View Full Version : Best Shower Drain?
Any recommendations for a quality adjustable tile shower drain? The strainer on the Oatey models looks like it would deflect or feel flimsy underfoot. Zurn looks better but I have only seen online. Also- is round better than square? Seems like square is easier to tile around. This is for residence with a PVC pan liner.
11-30-2009, 02:43 PM
Zurn does make good quality drains, check out Watts (http://www.watts.com/pro/_products_sub.asp?catId=67&parCat=106) as well.
As for the shape, that's really up to the style you prefer, they will both work just fine.
11-30-2009, 04:06 PM
Have you considered using Kerdi? www.schluter.com (http://www.schluter.com) . I think it makes a superior tiled shower over a pvc liner - traditional construction. Each works, I just think the benefits to using a surface membrane is worth the learning curve. Their drain is square and has the advantage in that it is adjustable not only up and down, but also can be moved about +/- 1" horizontally as well to get your joint just where you want it. On the one I did for my mother, with 2" square tile, I was able to just cut 4 tile out of the sheet and it was a perfect fit around the drain. It takes more skill to cut a nice round curve in tile than straight ones, so I'd go square.
Wade, Zurn, Josam, and JR Smith drains are all comparable, and superior to most residential drains because they are designed for commercial heavy duty usage. Square is easier to tile to IF you can install it "square" with the tile, (and if the drain is the size of the tile or on grout lines so it does not have to be cut into the tile), since it is usually not movable once the base concrete is poured. Round does not have that limitation although it is more difficult to tile to.
12-01-2009, 07:53 AM
post(s) deleted by John Whipple
Thanks for the drain manufacturers- now to find a place to order or in stock...
I like the idea of Kerdi but I don't understand how two overlapping pieces of membrane can be better than one solid piece of pvc. Couldn't the pieces separate if the thinset mix is bad or if water contiually runs along a seam and wears it away? I do like that it covers all the walls, and that it is right under the tile. Maybe one of those things you have to see to believe. This being my first shower pan liner I'm leaning towards the traditional approach.
Anyone have a rule of thumb cost difference for liner vs. Kerdi?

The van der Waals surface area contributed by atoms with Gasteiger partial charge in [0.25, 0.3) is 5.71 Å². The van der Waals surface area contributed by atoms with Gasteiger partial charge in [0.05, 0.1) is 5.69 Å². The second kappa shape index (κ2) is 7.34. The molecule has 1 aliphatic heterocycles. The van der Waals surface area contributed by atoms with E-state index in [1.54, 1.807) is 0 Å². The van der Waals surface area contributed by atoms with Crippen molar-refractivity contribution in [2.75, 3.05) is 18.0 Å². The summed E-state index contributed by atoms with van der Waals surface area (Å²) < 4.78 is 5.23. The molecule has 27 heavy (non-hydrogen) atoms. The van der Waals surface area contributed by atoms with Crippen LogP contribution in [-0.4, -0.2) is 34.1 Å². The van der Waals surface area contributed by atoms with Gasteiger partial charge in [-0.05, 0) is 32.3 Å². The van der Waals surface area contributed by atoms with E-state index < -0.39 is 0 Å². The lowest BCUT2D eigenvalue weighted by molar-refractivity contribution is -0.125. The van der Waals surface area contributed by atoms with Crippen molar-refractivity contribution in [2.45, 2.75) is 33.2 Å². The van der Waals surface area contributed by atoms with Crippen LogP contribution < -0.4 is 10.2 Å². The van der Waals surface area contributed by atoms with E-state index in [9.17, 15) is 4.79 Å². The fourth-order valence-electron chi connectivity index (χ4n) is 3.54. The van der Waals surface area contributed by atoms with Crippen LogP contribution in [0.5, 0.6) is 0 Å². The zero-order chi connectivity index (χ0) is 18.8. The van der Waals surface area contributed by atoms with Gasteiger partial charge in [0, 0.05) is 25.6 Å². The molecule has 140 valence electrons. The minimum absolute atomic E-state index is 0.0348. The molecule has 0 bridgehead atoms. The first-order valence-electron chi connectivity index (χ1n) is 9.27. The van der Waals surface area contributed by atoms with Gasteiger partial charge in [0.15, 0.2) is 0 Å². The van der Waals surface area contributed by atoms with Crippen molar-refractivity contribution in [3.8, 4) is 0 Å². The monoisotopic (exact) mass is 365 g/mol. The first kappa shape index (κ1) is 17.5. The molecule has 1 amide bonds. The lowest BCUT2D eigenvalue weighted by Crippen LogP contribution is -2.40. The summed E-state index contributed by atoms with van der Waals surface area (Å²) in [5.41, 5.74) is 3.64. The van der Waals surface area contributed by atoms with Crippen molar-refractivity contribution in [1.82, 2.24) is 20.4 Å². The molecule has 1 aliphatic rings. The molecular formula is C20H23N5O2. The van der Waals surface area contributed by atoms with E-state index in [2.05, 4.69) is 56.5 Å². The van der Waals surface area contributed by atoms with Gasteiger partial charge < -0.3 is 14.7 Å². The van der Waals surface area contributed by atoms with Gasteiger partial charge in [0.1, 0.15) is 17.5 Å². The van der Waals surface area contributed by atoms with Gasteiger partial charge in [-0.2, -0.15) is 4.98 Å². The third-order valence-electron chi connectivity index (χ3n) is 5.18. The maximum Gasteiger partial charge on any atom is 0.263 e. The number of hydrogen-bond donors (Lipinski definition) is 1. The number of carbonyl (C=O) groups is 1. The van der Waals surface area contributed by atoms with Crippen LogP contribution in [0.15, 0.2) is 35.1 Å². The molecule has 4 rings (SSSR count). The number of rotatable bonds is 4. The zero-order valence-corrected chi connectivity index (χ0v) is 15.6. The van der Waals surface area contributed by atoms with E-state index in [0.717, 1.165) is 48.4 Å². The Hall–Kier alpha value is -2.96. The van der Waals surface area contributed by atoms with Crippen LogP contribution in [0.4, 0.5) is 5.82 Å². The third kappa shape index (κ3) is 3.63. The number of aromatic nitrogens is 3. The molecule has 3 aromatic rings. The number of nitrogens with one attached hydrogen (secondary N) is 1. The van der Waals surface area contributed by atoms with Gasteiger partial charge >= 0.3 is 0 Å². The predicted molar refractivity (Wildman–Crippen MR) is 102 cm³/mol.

12-01-2009, 12:47 PM
If you have bad thinset, nothing will work!
Kerdi is hydrophobic...it literally repells water. Tests have shown under pressure (and a shower pan is not under water pressure), water migrates a maximum of 1/4", and the spec calls for all overlapped joints to be at least 2", so there is a huge overkill. Water does NOT flow under it, if properly installed. You install the stuff sort of like wallpaper...thinset, then place the sheet, then press it flat into the thinset, work out any air bubbles, and excess thinset. And, since it is entirely waterproof, you can build your walls out of drywall (which is the recommended substrate), which is cheaper and much easier to install and cut than cbu.
For the pan, you can use their preformed ones, or build your first layer of deckmud just like you were going to do for a conventional liner. Then, you install the Kerdi. One less layer to build and shape. This means your step into the shower is closer to being on the same level, which is more comfortable, and it make it easier if doing a barrier free shower since you dont' need as much depression or elevation, if elevating the whole room other than the shower. It's faster to install, too.
I took a class at the TCNA headquarters where they had a cardboard box covered with Kerdi and thinset. they used it as a drink cooler. The one I saw had been used daily, filled with ice, and drinks for about 6 months. the paper was entirely intact with no water stains. If you take a square of the stuff, roll it into a cone and fill with water, no water will come out the point...it's good stuff. their drain is the easiest to adjust, and with a surface membrane, you don't have an inch or more of porous deck mud that can get damp...showers dry out much faster.
12-01-2009, 06:43 PM
May be you should try this site.There are many kinds of strainer. http://www.apluswares.com/category/33340967181/1/Bathroom-Kitchen-Acce....htm . Just for your reference. I got a good experience with them . But I'm not sure if it fits your case.
01-07-2010, 09:46 AM
Hi John and Fein
I donít know if you heard about the Ebbe square shower drain, it was easy to install (I didnít need to cut round) and it was way chipper then all the other product that I was looking at, I like it because it has the right color for my tile, check this site i found it there in the best price
08-27-2011, 08:59 AM
post(s) deleted by John Whipple